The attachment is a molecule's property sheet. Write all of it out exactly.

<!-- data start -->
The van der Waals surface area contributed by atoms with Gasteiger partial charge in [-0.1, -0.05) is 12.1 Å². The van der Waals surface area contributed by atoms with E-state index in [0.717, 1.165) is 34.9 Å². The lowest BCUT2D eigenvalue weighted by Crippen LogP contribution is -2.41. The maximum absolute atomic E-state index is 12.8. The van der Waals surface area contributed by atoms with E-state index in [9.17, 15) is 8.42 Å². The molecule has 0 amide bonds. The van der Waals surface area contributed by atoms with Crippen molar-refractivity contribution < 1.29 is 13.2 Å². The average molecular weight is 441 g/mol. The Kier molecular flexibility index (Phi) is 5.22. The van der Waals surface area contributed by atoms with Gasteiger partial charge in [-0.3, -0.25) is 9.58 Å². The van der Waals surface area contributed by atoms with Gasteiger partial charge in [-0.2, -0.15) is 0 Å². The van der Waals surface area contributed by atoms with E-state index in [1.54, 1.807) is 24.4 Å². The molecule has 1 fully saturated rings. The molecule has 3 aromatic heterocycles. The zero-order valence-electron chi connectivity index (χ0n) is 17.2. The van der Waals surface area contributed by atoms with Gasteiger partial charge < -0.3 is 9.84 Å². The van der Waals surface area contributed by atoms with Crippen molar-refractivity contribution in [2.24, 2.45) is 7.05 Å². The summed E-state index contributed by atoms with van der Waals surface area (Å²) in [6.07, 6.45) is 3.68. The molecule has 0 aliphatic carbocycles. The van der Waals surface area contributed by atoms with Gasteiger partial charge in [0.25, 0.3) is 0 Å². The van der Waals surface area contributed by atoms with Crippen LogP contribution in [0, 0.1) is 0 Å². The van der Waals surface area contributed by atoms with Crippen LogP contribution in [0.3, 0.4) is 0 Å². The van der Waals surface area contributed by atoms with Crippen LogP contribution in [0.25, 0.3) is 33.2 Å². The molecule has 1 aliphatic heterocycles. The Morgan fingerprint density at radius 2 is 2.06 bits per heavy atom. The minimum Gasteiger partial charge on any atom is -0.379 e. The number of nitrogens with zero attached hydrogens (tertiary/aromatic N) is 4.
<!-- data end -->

The van der Waals surface area contributed by atoms with Gasteiger partial charge in [-0.1, -0.05) is 12.1 Å². The van der Waals surface area contributed by atoms with E-state index in [0.717, 1.165) is 34.9 Å². The lowest BCUT2D eigenvalue weighted by Crippen LogP contribution is -2.41. The maximum absolute atomic E-state index is 12.8. The van der Waals surface area contributed by atoms with E-state index in [9.17, 15) is 8.42 Å². The molecule has 0 amide bonds. The van der Waals surface area contributed by atoms with Crippen molar-refractivity contribution < 1.29 is 13.2 Å². The average molecular weight is 441 g/mol. The Kier molecular flexibility index (Phi) is 5.22. The van der Waals surface area contributed by atoms with Gasteiger partial charge in [-0.3, -0.25) is 9.58 Å². The van der Waals surface area contributed by atoms with Gasteiger partial charge in [-0.2, -0.15) is 0 Å². The van der Waals surface area contributed by atoms with E-state index in [1.54, 1.807) is 24.4 Å². The molecule has 1 fully saturated rings. The molecule has 3 aromatic heterocycles. The zero-order valence-electron chi connectivity index (χ0n) is 17.2. The van der Waals surface area contributed by atoms with Gasteiger partial charge < -0.3 is 9.84 Å². The van der Waals surface area contributed by atoms with Crippen molar-refractivity contribution in [2.24, 2.45) is 7.05 Å². The summed E-state index contributed by atoms with van der Waals surface area (Å²) in [6.07, 6.45) is 3.68. The molecule has 0 aliphatic carbocycles. The van der Waals surface area contributed by atoms with Gasteiger partial charge in [0.25, 0.3) is 0 Å². The van der Waals surface area contributed by atoms with Crippen LogP contribution in [0, 0.1) is 0 Å². The van der Waals surface area contributed by atoms with Crippen LogP contribution in [0.3, 0.4) is 0 Å². The van der Waals surface area contributed by atoms with Crippen LogP contribution in [0.25, 0.3) is 33.2 Å². The molecule has 1 aliphatic heterocycles. The Morgan fingerprint density at radius 2 is 2.06 bits per heavy atom. The minimum Gasteiger partial charge on any atom is -0.379 e. The number of nitrogens with zero attached hydrogens (tertiary/aromatic N) is 4.